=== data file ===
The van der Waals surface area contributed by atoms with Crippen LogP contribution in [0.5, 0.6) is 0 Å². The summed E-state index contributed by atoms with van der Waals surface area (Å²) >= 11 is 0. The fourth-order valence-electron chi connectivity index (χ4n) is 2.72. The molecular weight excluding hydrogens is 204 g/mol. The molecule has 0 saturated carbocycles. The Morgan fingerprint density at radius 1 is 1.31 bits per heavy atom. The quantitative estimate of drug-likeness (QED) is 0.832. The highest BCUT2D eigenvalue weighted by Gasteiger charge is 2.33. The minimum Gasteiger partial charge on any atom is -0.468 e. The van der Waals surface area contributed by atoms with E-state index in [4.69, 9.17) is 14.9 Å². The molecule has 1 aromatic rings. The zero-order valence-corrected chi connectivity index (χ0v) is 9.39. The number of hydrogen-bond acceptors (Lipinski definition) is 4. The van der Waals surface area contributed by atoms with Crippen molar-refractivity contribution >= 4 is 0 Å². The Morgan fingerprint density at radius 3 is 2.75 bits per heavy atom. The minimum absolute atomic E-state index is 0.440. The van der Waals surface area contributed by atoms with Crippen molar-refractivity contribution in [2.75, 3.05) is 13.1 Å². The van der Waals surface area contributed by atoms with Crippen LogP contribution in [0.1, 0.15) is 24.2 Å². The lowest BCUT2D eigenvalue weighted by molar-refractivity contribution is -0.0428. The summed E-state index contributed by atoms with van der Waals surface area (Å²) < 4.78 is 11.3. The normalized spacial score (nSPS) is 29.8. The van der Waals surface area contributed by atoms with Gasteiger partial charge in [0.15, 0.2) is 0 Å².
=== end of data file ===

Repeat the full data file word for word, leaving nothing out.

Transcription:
The van der Waals surface area contributed by atoms with Crippen LogP contribution in [0.5, 0.6) is 0 Å². The summed E-state index contributed by atoms with van der Waals surface area (Å²) >= 11 is 0. The fourth-order valence-electron chi connectivity index (χ4n) is 2.72. The molecular weight excluding hydrogens is 204 g/mol. The molecule has 0 saturated carbocycles. The Morgan fingerprint density at radius 1 is 1.31 bits per heavy atom. The quantitative estimate of drug-likeness (QED) is 0.832. The highest BCUT2D eigenvalue weighted by Gasteiger charge is 2.33. The minimum Gasteiger partial charge on any atom is -0.468 e. The van der Waals surface area contributed by atoms with E-state index in [4.69, 9.17) is 14.9 Å². The molecule has 1 aromatic rings. The zero-order valence-corrected chi connectivity index (χ0v) is 9.39. The number of hydrogen-bond acceptors (Lipinski definition) is 4. The van der Waals surface area contributed by atoms with Crippen molar-refractivity contribution >= 4 is 0 Å². The Morgan fingerprint density at radius 3 is 2.75 bits per heavy atom. The minimum absolute atomic E-state index is 0.440. The van der Waals surface area contributed by atoms with Crippen molar-refractivity contribution in [2.75, 3.05) is 13.1 Å². The van der Waals surface area contributed by atoms with Crippen LogP contribution in [0.1, 0.15) is 24.2 Å². The lowest BCUT2D eigenvalue weighted by molar-refractivity contribution is -0.0428. The summed E-state index contributed by atoms with van der Waals surface area (Å²) < 4.78 is 11.3. The normalized spacial score (nSPS) is 29.8. The van der Waals surface area contributed by atoms with Gasteiger partial charge in [0.15, 0.2) is 0 Å².